Credit plays a huge role in your overall financial health. Your credit determines not only whether you’ll get approved for a loan, but also your interest rate, down payments, and more. Credit reports are even used by landlords and employers—which means bad credit can keep you from getting a job or an apartment. Because credit is such a big part of your financial well-being, it’s important to make sure that your credit information is accurate. Here’s how to access your credit reports, understand what’s in them, and correct mistakes. 

What is a credit report?

A credit report is an overview of loans and other debts you have or had, like car payments or credit card statements. When a lender, like a credit card company, is deciding whether to give you a loan, they check with the credit bureaus to see whether you’re likely to repay the loan. Your credit report determines whether you’ll get the loan, the interest rate, and more. For that reason, credit reports are a very important part of your financial health. You can use SixFifty’s free tool DebtReply 650 to dispute inaccurate items on your credit report.

What are credit bureaus?

Most Americans have three credit reports—one with each of the major credit bureaus (a fancy word for a company). Those bureaus are Equifax, Experian, and Transunion. Credit bureaus are also called “Credit Reporting Agencies,” but they’re not government agencies—they’re private companies. Their job is to collect information about your credit history, like how much debt you have, how much money you have, and whether you pay your bills on time. Credit bureaus have a lot of influence on your life, so it’s important to understand how they work and how to communicate with them.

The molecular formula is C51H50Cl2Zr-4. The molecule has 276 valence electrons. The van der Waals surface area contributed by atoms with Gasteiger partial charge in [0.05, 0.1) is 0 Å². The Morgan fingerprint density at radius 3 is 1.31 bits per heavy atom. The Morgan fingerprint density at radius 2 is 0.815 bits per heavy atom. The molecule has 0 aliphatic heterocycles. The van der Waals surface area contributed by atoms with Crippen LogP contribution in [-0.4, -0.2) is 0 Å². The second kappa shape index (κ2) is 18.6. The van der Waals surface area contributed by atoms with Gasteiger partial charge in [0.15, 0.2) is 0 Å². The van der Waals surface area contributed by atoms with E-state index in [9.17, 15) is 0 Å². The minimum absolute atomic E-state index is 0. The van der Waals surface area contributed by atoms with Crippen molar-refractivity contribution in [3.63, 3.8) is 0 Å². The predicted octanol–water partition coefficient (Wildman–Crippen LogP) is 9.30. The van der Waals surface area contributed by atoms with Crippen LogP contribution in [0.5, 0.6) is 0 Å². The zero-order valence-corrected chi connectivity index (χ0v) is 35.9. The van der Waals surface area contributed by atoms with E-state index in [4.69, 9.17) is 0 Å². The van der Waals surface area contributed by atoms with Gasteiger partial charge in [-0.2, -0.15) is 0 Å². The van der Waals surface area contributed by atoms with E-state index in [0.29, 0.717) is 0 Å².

Can I get a free copy of my credit report?

All Americans are entitled, under federal law, to a free credit report from each of the 3 major credit bureaus every year. You can access your free credit report at Beware of scams and shady businesses. Many websites advertise a “free credit report” but require a credit card or some other form of payment. Other sites may sell your information. is the only official website for the free reports guaranteed by federal law.

How do I read my credit report?

Each bureau’s credit report is slightly different, but they’ll all include information about you, your employment, and your payment history.

Personal information. This section includes your name, social security number, address history, and birth date. It’s important to correct any inaccuracies—even small ones, like typos. So look for misspellings of your name or past addresses that you don’t recognize. Scammers can exploit these details for identity theft or other harm to you and your credit. This section should only contain information about you. If you see any information about anyone else—including family members or your spouse—dispute it with the credit bureau.

Employment information. Some credit reports will include information about current and past employers. Make a note about anything that isn’t accurate so you can dispute it.

Payment history. This is usually the largest section of a credit report, and it’s the most important because it usually has the greatest impact on your credit score. This is the section that lenders will use the most to determine whether to extend credit to you (like loaning you money to buy a car), how much interest to charge you, and more.

The payment history section of your credit report includes:

  • Accounts such as mortgages, credit cards, and other loans. This includes the limit or amount for each account, your current balance, when you pay on time and when you pay late, how long you’ve had the account, the name of the lender, and any items that are in collections.
  • Public records like liens, bankruptcies, foreclosures, and any time that a court has ordered you to pay someone (in a judgment or a civil case). This can also include unpaid obligations, like tickets and fines, or overdue child support payments.
  • “Inquiries” (sometimes called “hard inquiries”), when a company has accessed your credit report. This is what it means when a company says they’re going to “check” your credit, “run” your credit, etc. Simply having companies run some kinds of credit checks can negatively affect your credit, even if the company doesn’t end up lending you money, so keep that in mind before agreeing to a credit check.

What is a credit score?